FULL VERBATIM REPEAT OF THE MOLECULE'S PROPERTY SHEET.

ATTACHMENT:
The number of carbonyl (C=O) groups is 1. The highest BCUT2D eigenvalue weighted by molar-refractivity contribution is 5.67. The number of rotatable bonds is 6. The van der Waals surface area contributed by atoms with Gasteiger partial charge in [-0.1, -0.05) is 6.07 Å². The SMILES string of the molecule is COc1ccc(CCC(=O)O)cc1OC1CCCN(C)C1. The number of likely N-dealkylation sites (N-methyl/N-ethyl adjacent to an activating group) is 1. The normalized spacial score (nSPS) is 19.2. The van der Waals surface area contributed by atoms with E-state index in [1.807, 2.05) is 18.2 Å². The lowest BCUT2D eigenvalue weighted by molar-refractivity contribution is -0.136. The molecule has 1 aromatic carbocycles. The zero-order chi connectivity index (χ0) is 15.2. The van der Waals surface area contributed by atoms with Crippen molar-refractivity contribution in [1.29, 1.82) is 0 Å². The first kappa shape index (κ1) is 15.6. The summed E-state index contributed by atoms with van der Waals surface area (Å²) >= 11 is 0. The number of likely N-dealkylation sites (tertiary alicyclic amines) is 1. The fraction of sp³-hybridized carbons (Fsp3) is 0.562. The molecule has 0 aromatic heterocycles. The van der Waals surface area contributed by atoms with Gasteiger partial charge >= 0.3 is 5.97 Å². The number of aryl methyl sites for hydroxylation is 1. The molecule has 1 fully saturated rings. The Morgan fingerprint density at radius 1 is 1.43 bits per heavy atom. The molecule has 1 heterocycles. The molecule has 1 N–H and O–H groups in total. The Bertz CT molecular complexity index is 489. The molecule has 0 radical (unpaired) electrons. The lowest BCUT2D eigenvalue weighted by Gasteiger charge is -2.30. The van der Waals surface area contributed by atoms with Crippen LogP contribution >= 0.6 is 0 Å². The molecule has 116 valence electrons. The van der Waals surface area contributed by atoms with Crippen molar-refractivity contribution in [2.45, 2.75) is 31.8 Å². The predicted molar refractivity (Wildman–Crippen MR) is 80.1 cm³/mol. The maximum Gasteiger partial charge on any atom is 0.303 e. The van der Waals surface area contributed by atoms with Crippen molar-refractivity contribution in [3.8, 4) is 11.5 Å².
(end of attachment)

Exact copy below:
The number of carbonyl (C=O) groups is 1. The highest BCUT2D eigenvalue weighted by molar-refractivity contribution is 5.67. The number of rotatable bonds is 6. The van der Waals surface area contributed by atoms with Gasteiger partial charge in [-0.1, -0.05) is 6.07 Å². The SMILES string of the molecule is COc1ccc(CCC(=O)O)cc1OC1CCCN(C)C1. The number of likely N-dealkylation sites (N-methyl/N-ethyl adjacent to an activating group) is 1. The normalized spacial score (nSPS) is 19.2. The van der Waals surface area contributed by atoms with E-state index in [1.807, 2.05) is 18.2 Å². The lowest BCUT2D eigenvalue weighted by molar-refractivity contribution is -0.136. The molecule has 1 aromatic carbocycles. The zero-order chi connectivity index (χ0) is 15.2. The van der Waals surface area contributed by atoms with Crippen molar-refractivity contribution in [1.29, 1.82) is 0 Å². The first kappa shape index (κ1) is 15.6. The summed E-state index contributed by atoms with van der Waals surface area (Å²) >= 11 is 0. The number of likely N-dealkylation sites (tertiary alicyclic amines) is 1. The fraction of sp³-hybridized carbons (Fsp3) is 0.562. The molecule has 0 aromatic heterocycles. The van der Waals surface area contributed by atoms with Gasteiger partial charge >= 0.3 is 5.97 Å². The number of aryl methyl sites for hydroxylation is 1. The molecule has 1 fully saturated rings. The Morgan fingerprint density at radius 1 is 1.43 bits per heavy atom. The molecule has 1 heterocycles. The molecule has 1 N–H and O–H groups in total. The Bertz CT molecular complexity index is 489. The molecule has 0 radical (unpaired) electrons. The lowest BCUT2D eigenvalue weighted by Gasteiger charge is -2.30. The van der Waals surface area contributed by atoms with Crippen LogP contribution >= 0.6 is 0 Å². The molecule has 116 valence electrons. The van der Waals surface area contributed by atoms with Crippen molar-refractivity contribution in [2.45, 2.75) is 31.8 Å². The predicted molar refractivity (Wildman–Crippen MR) is 80.1 cm³/mol. The maximum Gasteiger partial charge on any atom is 0.303 e. The van der Waals surface area contributed by atoms with Crippen molar-refractivity contribution in [3.8, 4) is 11.5 Å².